Lava Lamp or the aurora?

By Michelle Tebolt, summer intern 2017


Photo credit: Robert Michell

Above our heads, the aurora provides one of the biggest and best light shows on Earth. The light moves about, flashes across the sky, similar to some of the types of man-made lights we are familiar with. However, this light show isn’t to set the mood for a party. It holds information about the physics surrounding Earth. By studying pulsating and flickering auroral morphology, scientists can gain valuable knowledge about the magnetosphere and electromagnetic waves surrounding the planet.

As a summer intern at NASA Goddard Space Flight Center, I arrived not really knowing anything about the features of the aurora. However, as I spent the summer searching for instances of flickering and pulsating aurora over millions of images of the sky, I began to understand the science behind the famous natural light show and the features that it presents. Although there are aspects of these types of aurora that some experts still don’t understand, the overarching concepts are as simple as knowing the difference between groovy lava lamps and energetic strobe lights.


What is “Morphology”?

When studying auroral morphology, we are examining how the aurora changes physically over space and time. Since the aurora is dynamic, its shape is constantly evolving over various time scales. It appears to stretch, condense, and sometimes fluctuate in brightness or intensity, hence the common description of the aurora “dancing across the sky.” Some of this dynamic behavior can be categorized into different types of aurora, such as flickering and pulsating aurora. Although both of these terms seem to be describing the same sort of activity, they differ in both origin and appearance.

Pulsating Aurora – The Lava Lamp

As described in another Aurorasaurus blog post from 2015, the term “pulsating aurora” is used to describe aurora that periodically fluctuates in brightness.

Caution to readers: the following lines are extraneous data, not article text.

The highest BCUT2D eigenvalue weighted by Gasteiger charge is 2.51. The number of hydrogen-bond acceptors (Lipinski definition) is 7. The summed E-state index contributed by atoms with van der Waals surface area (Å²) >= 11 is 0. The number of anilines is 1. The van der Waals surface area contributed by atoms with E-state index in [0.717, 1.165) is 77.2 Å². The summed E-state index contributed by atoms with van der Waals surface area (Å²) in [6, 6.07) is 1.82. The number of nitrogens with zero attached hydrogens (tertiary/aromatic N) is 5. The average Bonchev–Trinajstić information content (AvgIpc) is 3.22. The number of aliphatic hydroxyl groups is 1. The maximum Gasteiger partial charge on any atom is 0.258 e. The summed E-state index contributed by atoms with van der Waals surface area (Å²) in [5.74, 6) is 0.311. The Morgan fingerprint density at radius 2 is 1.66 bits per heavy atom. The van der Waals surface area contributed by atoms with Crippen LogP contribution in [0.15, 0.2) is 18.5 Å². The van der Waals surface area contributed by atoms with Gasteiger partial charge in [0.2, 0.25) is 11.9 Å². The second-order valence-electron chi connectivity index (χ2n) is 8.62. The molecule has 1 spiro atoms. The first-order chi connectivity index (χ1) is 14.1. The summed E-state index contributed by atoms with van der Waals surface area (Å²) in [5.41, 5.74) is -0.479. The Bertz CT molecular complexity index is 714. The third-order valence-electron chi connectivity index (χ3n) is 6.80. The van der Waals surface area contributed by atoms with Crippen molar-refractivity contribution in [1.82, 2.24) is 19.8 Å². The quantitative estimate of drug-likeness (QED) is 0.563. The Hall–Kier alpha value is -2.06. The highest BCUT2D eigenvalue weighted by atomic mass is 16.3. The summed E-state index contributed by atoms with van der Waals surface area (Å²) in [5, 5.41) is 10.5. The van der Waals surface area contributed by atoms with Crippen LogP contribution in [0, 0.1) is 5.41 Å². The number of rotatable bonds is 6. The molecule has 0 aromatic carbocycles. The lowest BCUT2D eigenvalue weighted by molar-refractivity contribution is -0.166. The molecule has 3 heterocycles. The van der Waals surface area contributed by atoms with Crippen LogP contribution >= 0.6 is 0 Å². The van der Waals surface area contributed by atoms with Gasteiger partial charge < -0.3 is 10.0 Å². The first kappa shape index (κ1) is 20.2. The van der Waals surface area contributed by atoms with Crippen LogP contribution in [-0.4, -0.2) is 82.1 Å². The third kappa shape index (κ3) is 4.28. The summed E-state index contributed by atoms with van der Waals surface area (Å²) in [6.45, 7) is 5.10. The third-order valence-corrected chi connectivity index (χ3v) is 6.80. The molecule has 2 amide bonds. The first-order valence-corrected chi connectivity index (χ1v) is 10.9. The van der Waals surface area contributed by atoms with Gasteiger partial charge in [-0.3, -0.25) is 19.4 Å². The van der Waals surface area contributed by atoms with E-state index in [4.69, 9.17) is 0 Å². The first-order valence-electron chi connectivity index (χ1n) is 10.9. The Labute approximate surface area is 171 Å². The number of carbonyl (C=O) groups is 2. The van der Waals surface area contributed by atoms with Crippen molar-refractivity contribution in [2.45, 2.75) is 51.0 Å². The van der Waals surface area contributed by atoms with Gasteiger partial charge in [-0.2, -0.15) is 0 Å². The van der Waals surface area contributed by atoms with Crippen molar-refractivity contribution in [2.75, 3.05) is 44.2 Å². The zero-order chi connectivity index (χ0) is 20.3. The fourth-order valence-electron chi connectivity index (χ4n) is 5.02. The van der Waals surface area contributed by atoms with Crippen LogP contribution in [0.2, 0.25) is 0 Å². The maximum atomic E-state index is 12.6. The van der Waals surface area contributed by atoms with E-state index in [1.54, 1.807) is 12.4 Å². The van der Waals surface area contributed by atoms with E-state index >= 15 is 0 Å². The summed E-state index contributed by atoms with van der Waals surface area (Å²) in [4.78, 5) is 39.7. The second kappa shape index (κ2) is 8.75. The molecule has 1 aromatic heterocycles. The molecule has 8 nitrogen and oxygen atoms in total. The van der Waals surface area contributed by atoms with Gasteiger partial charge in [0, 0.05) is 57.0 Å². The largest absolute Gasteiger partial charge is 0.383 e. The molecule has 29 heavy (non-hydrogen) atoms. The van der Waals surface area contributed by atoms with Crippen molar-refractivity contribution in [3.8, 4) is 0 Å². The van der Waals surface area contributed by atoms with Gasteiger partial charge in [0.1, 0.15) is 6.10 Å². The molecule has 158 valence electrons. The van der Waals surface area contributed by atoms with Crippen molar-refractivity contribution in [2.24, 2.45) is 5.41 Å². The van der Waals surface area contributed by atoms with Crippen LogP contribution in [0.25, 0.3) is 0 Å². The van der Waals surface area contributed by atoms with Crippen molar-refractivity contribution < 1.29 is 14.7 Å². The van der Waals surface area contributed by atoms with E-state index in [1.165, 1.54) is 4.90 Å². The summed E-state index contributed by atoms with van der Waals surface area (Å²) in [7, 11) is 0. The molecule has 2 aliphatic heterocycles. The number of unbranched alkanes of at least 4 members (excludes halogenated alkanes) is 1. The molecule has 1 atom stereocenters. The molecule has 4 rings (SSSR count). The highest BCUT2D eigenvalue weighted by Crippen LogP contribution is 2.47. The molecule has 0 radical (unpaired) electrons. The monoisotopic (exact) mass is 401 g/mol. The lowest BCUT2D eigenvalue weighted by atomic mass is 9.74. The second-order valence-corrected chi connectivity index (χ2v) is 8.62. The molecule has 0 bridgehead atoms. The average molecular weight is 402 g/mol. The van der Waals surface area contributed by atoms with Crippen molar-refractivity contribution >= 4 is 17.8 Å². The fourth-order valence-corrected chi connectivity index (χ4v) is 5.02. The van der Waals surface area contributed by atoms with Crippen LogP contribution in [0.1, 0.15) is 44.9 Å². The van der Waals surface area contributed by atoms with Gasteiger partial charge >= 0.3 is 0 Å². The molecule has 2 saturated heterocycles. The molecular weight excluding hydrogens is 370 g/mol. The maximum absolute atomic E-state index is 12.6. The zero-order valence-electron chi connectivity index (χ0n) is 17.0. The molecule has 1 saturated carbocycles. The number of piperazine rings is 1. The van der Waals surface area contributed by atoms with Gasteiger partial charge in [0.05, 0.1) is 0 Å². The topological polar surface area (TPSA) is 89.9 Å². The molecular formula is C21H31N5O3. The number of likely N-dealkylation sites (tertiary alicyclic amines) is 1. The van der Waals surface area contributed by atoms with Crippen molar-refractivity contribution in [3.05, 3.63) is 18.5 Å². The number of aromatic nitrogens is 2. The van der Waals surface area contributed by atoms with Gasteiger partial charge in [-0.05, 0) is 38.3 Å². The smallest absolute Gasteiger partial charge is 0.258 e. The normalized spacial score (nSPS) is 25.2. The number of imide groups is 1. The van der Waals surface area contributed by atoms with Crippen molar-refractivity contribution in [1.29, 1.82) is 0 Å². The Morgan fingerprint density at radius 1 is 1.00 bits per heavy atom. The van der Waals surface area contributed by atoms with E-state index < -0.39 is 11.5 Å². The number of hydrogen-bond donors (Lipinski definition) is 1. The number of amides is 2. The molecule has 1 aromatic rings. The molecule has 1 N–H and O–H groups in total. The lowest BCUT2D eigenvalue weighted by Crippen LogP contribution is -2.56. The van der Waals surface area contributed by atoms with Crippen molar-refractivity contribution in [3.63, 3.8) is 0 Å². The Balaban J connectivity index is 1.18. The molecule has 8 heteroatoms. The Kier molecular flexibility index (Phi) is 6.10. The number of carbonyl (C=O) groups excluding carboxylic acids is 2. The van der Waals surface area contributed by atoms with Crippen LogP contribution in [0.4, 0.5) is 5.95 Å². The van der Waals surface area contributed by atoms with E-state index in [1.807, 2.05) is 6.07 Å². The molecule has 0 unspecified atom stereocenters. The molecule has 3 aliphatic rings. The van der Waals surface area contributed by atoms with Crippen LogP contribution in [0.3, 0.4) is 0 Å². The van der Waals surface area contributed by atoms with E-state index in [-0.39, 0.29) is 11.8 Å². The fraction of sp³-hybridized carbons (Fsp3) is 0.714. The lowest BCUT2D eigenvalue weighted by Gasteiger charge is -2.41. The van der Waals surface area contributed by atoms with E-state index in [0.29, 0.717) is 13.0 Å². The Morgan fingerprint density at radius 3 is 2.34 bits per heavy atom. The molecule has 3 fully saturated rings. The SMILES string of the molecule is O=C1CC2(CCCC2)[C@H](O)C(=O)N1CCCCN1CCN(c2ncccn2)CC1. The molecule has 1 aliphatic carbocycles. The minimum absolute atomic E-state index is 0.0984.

It occurs when particles travel over magnetic field lines in space, bouncing between the North and South pole rather like a game of ping pong. When they are closer to the poles, the particles speed up and change direction in a process called “mirroring.” This continues until other electromagnetic waves become involved, called very low frequency waves or VLF waves. These waves interact with the particles, changing the mirroring points so that they are closer to Earth’s surface, and lowering the hypothetical ping pong paddles down to the level of the atmosphere. Once these particles reach this height, they interact with Earth’s atmosphere and are lost from the space ping pong game. Instead, they collide with particles in the atmosphere and create the pulsating features seen in the aurora. The very low frequency waves are unique to this type of aurora and to the characteristic on/off behavior.


The resulting light show can be compared to the glowing behavior of a lava lamp. Distinct areas and patches of the pulsating aurora periodically get brighter and dimmer. This is similar to how the colorful fluid inside a lava lamp shifts and glows in obvious clumps, shining brightly for a bit before dispersing. The pulsating patches can vary in size, just like the light dollops inside a lava lamp, although the aurora patches are on the scale of 10-100 km (just a little too big to fit on a bedside table). Also, the relaxing and sluggish movement of material in the lamp reflects the timescale of the pulsating aurora. These fluctuations usually occur over the scale of one to ten seconds. This gradual change in brightness makes the aurora act as Earth’s very own lava lamp, stretching across the night sky and providing a natural, groovy, glow.